Merrimack - Of Grace and Gravity album

Merrimack – Of Grace and Gravity (Album Review)

Merrimack 2024 band

Possessing one of the most vicious and underrated scenes in all Black Metal, France has produced its share of elite purveyors of the darkest of Heavy Metal arts. Of them all, Merrimack sits quite near the top, occupying a lofty perch alongside the likes of Blut Aus Nord, Seth, and Anorexia Nervosa. Together since 1994, this 8th of March, 2024 sees Merrimack releasing just their sixth full-length album in their history. Of Grace and Gravity infects the earth courtesy of Season of Mist’s Underground Activists division, and fans the world over wait to see how the band will sound seven years after the appearance of their last album, 2017’s Omegaphilia. Does the black flame still burn over Paris?

Merrimack churns with sweeping medieval decadence on “Sublunar Despondency,” a song that goes for the throat right off the jump. Longtime bassist Daethorn, who finger-picks on his instrument, can be heard quite well in the mix. This is not often the case with Black Metal, and his adroit playing combined with the abyssal percussion of Blastum on drums provides a wicked bottom end to the mix. Frequent blasts are pierced by intense Frontman Vestal’s catacomb-level bellow.

Changing up their attack, the broody “Starving Crowns” provides a clear sonic picture of the work of founding Guitarist Perversifier and his counterpart, A.K, on second guitar. Hypnotic in its slow repetition, this is meant to lull the listener before a brief explosion of speed ratchets up the excitement. Multiple tempo changes are synthesized magnificently herein, making it a highlight.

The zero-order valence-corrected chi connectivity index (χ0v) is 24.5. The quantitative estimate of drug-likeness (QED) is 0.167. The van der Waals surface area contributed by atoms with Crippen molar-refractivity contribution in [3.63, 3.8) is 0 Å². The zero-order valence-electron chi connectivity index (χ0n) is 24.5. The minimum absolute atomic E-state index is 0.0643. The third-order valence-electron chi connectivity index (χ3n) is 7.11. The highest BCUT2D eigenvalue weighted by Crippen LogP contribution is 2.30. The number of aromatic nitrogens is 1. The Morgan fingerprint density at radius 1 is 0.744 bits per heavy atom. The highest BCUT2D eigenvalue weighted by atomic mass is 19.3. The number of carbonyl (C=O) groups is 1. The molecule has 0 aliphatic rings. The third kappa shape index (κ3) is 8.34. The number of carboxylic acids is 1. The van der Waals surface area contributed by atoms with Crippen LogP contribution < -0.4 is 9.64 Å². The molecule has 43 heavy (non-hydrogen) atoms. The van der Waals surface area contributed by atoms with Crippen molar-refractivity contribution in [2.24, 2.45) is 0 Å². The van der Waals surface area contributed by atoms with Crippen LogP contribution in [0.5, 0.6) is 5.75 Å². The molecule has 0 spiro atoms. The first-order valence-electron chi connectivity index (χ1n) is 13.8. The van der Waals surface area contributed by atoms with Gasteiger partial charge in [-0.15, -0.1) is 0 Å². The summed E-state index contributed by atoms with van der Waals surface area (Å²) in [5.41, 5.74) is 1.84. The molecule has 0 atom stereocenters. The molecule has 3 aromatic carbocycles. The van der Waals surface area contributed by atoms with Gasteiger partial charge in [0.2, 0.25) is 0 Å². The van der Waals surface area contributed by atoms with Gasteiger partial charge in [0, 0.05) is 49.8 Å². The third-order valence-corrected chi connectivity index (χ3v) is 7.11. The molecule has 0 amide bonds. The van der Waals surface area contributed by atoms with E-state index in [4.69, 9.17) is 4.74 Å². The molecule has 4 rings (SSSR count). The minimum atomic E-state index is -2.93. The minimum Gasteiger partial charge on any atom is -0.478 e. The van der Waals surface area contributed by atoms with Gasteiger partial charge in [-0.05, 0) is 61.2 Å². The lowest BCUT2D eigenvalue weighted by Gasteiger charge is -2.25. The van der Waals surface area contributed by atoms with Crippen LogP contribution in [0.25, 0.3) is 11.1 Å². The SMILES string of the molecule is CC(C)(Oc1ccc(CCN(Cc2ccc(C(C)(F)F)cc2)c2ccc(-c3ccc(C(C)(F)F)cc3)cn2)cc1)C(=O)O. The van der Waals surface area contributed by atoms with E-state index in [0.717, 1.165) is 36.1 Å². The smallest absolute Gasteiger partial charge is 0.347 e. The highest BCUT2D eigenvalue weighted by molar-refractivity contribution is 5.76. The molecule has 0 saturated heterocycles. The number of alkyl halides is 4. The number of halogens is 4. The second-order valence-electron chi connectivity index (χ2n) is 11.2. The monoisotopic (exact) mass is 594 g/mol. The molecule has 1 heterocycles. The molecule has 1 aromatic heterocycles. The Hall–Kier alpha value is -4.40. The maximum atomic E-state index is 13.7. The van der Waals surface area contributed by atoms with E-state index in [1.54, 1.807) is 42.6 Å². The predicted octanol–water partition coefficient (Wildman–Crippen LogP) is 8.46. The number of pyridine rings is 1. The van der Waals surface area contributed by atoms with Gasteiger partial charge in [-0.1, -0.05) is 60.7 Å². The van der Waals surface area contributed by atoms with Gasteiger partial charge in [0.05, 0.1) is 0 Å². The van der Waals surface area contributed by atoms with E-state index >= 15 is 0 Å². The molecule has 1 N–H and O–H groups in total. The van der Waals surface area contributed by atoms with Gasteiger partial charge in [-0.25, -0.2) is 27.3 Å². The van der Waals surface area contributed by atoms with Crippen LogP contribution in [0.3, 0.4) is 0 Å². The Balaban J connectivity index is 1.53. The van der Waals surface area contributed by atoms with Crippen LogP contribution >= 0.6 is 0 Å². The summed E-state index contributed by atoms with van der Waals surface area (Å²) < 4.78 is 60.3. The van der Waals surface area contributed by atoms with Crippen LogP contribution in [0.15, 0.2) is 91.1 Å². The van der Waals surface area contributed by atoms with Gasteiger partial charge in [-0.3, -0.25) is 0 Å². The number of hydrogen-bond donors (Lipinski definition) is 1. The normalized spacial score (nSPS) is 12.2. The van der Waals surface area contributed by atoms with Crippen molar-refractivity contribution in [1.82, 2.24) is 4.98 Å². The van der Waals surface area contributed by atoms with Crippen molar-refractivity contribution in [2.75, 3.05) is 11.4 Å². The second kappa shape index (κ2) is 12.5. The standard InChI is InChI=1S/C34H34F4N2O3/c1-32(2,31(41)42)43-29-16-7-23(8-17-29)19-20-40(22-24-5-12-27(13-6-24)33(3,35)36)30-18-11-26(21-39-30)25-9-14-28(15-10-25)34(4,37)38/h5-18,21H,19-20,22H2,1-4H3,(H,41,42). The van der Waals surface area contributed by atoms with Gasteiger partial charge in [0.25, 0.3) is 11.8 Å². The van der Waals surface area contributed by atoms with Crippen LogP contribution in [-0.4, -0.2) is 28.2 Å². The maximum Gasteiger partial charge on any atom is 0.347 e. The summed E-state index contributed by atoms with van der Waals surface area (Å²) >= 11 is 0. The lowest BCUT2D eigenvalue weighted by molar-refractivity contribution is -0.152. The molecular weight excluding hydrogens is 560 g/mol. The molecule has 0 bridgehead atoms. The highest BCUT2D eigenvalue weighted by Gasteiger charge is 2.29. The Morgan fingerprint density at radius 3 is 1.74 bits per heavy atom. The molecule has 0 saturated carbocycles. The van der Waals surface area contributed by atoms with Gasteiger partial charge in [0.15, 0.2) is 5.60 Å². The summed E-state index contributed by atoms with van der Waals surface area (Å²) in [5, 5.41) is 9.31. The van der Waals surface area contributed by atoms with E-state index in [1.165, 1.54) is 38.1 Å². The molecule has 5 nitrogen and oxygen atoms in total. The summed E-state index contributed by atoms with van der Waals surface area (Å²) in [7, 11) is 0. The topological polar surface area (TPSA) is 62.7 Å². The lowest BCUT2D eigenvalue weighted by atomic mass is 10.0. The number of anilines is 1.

The speedy and chaotic “Dead and Distant Clamors” would not be amiss coming from a band like Naglfar, with its clamorous lead and blasting drum beats. Merrimack again keeps the listener on his or her toes, manipulating tempo to maximum effect.

From the opening song “Sulphurean Synods,” with perhaps the most violent delivery of Vestal’s throat, to the most pitiless blast-beat speed of perhaps the best song on the album “Under the Aimless Spheres,” Merrimack never loses their songs to speed for speed’s sake. There is an ancient and evil beauty within this music that only bands from places steeped in centuries of history can amplify. The production is actually quite top-notch, without seeming modern or the least bit generic. Black Metal purists have a reputation for avoiding albums that sound too clean, but it is doubtful that they will object to the material on offer here.

The album closes with “Embalmer’s Wine,” a slow build-up that launches into hyper-speed while that slow-strummed opening phrase marches overtop. Similar to their neighbors from Holland in Asagraum; this is the sort of highly musical spirited Black Metal that holds its quality for future listens. When the midsection storms with ultimate menace, one can picture the song live turning venues into proverbial ash.

Merrimack infuses its albums with the sort of black energy mirrored by its Frontman Vestal. To witness this man perform live is to see the bearing of a Faustian soul, tormented and bleak. Each note on this album was recorded with this same intensity, and there is no doubt that these Frenchmen have crafted what will be one of the finer Black Metal albums to emerge from Hell, and for this reason Cryptic Rock gives Of Grace and Gravity 4.5 out of 5 stars.

Merrimack - Of Grace and Gravity album
Merrimack – Of Grace and Gravity / Season of Mist (2024)

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